After you have done that, open the benchmark reports and compare fps. If there is not much variation, then you have done well, if there are peaks and dips, look at what time interval they were recorded and find that part on the track.
    ie, lets say at 32 seconds the fps dipped from 400 to 100, drive the track for 32 seconds (or preferably use a replay of the drive you did to record the benchmark) to find the point on the track, then go into BTB and check out what's going on in that area.

    You get 3 files from a Fraps benchmark,
    (name date time)fps.csv,
    (name date time)frametimes.csv
    (name date time)minmaxavg.csv

    Here is a benchmark result from rFactor, Joesville Runabout for 20 seconds. (included in attachment).

    lists the fps recorded for each second, so if its a 20 second benchmark there will be 20 lines of fps.

    lists each frame drawn during the benchmark and at what millisecond interval it was recorded. ( I will only include a few lines here cause this file is very long)
    Frame, Time (ms)
    1, 0.000
    2, 3.392
    3, 7.884
    4, 12.511
    5, 17.238
    6, 21.971
    7, 26.928
    8, 31.462
    9, 36.081

    speaks for itself.
    Frames, Time (ms), Min, Max, Avg
    4734, 20000, 204, 272, 236.700

    That was done with all high settings in game.

    In nvidia cp, (the AA settings are the most resource intensive settings)
    AA gamma correction - on
    AA mode - enhance application.
    AA setting - 16xQ
    AA transp. - Supersampling.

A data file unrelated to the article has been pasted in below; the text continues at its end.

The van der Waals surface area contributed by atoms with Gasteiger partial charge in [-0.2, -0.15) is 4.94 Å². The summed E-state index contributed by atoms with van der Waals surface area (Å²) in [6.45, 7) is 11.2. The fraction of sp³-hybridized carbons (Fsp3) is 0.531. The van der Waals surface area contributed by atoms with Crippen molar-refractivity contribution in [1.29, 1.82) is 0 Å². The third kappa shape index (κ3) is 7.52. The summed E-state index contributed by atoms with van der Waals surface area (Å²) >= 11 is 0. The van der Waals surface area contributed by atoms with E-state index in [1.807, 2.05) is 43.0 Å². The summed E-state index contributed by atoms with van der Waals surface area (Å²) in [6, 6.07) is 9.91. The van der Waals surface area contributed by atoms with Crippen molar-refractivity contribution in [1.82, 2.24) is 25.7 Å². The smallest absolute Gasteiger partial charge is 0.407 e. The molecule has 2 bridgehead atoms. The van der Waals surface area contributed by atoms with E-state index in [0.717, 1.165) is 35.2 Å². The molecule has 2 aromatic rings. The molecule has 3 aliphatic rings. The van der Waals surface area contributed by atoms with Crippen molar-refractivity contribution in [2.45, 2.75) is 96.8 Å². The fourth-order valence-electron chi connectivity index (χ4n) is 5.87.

To show how important it is to keep the same settings, here is the difference with all the AA turned off.

    Frames, Time (ms), Min, Max, Avg
    9893, 20000, 440, 531, 494.650

    I stress this because it might be a week or 2 in between benchmarks and things can get changed. Make notes of your settings and what you have running.

    Attached Files:

  4. martinez


    Many thanks Mianiak, especially for the part of changing pfs in some sections of the track. I have such things on my track, but tried everything and nothing works. Maybe it's simply too much of everything there (but it must be ;)
    On my computer, I usually have avg 150 fps for original RBR tracks, and... around 35-50 on RX plugin. That tells something of the plugin too (but it's not my point here). On my rx track I have 65-75 fps, but on that place I mentioned they drop rapidly to 35-40 for 2 seconds.
    I found that if I drive into grass (objects) - does not have to be very dense - fps always drop. Maybe the game tries to calculate very close meshes, I don't know. It always happens on RBR_RX tracks.
    When you talk about closing other programs - of course. I have still a method to test WIP tracks with BTB still running (you have to run RBR in windowed mode, otherwise BTB always crashes) and watching framerates on the screen. While adding more and more stuff, if the game starts to slow down a little, it's a signal for me to get relaxed a little with objects and take more care for e.g. LOD's :)